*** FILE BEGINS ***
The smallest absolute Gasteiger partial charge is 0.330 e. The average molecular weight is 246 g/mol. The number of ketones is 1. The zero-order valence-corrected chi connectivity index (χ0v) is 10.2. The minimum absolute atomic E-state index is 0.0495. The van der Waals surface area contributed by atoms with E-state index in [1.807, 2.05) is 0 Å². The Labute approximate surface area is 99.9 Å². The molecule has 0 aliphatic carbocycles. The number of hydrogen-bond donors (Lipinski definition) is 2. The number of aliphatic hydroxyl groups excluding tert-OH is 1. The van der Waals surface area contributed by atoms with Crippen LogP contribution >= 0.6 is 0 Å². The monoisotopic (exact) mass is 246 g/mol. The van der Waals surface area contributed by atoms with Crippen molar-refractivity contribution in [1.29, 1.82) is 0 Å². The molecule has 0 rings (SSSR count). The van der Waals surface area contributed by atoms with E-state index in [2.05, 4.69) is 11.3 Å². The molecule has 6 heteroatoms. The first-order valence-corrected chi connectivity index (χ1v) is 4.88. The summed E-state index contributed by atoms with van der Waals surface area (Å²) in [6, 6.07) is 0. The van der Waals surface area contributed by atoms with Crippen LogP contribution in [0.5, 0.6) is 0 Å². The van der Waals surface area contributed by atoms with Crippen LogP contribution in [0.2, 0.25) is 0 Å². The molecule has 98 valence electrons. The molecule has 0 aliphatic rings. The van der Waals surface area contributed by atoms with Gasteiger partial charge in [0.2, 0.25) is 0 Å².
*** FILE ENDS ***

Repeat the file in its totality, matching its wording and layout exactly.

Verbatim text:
The smallest absolute Gasteiger partial charge is 0.330 e. The average molecular weight is 246 g/mol. The number of ketones is 1. The zero-order valence-corrected chi connectivity index (χ0v) is 10.2. The minimum absolute atomic E-state index is 0.0495. The van der Waals surface area contributed by atoms with E-state index in [1.807, 2.05) is 0 Å². The Labute approximate surface area is 99.9 Å². The molecule has 0 aliphatic carbocycles. The number of hydrogen-bond donors (Lipinski definition) is 2. The number of aliphatic hydroxyl groups excluding tert-OH is 1. The van der Waals surface area contributed by atoms with Crippen LogP contribution >= 0.6 is 0 Å². The monoisotopic (exact) mass is 246 g/mol. The van der Waals surface area contributed by atoms with Crippen molar-refractivity contribution in [1.29, 1.82) is 0 Å². The molecule has 0 rings (SSSR count). The van der Waals surface area contributed by atoms with E-state index in [2.05, 4.69) is 11.3 Å². The molecule has 6 heteroatoms. The first-order valence-corrected chi connectivity index (χ1v) is 4.88. The summed E-state index contributed by atoms with van der Waals surface area (Å²) in [6, 6.07) is 0. The van der Waals surface area contributed by atoms with Crippen LogP contribution in [0.5, 0.6) is 0 Å². The van der Waals surface area contributed by atoms with Crippen LogP contribution in [0.2, 0.25) is 0 Å². The molecule has 98 valence electrons. The molecule has 0 aliphatic rings. The van der Waals surface area contributed by atoms with Gasteiger partial charge in [0.2, 0.25) is 0 Å².